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Google on Tuesday published an open letter to Attorney General Eric H. Holder Jr. and FBI Director Robert S. Mueller III requesting the right to report publicly the numbers and scope of national security data requests, a move that would allow Google to significantly expand its semiannual “transparency reports” on the information sought by courts and police worldwide.

“Google has nothing to hide,” wrote Chief Legal Officer David Drummond. The Justice Department declined to comment.

Facebook soon after issued a statement suggesting that it may start publishing its own “transparency reports” — a move the company has long resisted. “We urge the United States government to help make that possible by allowing companies to include information about the size and scope of national security requests we receive, and look forward to publishing a report that includes that information,” wrote Ted Ullyot, general counsel to Facebook. (Washington Post Co. Chairman Donald E. Graham is on Facebook’s board.)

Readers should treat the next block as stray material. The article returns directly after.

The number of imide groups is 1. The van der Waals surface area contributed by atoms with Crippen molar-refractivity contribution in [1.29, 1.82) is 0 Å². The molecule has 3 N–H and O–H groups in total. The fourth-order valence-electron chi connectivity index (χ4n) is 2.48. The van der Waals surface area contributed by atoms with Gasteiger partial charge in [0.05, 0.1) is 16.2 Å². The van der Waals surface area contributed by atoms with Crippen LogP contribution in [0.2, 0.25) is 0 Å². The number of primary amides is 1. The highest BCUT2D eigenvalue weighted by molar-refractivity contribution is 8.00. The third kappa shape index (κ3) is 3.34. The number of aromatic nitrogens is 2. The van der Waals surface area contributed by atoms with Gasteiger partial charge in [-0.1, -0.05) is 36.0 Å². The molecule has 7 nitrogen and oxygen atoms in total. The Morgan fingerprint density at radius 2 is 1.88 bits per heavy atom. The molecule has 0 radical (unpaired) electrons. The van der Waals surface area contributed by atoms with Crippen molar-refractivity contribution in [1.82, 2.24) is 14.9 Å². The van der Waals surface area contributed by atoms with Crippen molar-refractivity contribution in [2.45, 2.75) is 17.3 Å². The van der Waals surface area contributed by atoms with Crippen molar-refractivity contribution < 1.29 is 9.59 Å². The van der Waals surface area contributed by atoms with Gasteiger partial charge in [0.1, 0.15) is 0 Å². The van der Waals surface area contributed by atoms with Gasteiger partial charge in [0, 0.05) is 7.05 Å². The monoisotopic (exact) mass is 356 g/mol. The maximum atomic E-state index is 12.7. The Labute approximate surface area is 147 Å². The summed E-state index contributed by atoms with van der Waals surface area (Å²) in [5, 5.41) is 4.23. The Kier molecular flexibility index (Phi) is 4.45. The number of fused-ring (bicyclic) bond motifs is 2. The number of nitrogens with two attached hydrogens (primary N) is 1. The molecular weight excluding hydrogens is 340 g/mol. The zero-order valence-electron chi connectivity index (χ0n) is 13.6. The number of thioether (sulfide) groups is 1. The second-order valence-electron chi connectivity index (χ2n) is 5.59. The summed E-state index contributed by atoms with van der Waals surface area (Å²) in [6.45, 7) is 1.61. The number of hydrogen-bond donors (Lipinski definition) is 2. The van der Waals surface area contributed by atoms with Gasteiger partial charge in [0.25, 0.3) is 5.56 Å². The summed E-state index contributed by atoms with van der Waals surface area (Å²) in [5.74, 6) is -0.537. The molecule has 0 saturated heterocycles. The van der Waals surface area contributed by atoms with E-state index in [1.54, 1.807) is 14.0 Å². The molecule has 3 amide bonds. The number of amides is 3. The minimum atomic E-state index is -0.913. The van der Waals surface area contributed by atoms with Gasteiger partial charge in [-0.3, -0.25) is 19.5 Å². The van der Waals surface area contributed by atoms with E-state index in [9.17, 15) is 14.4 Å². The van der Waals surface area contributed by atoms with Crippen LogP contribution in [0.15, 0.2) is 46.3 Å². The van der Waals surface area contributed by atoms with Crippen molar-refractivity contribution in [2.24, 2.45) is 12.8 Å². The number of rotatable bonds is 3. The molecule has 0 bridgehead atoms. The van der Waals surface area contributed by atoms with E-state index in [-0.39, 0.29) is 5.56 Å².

Microsoft issued a statement as well, saying that greater transparency “would help the community understand and debate these important issues.”

Yahoo said late Tuesday that “we recognize the importance of privacy and security, and we also believe that transparency . . . will help build public trust.”

The moves sought to recast the companies as defenders of user privacy rather than willing participants in surveillance, as portrayed in NSA documents obtained by The Post and the Guardian. A set of slides listed Google, Facebook, Yahoo, Microsoft, Apple and other technology companies as being “providers” to PRISM, an NSA program that reportedly let intelligence analysts review a wide range of information that users shared with the companies.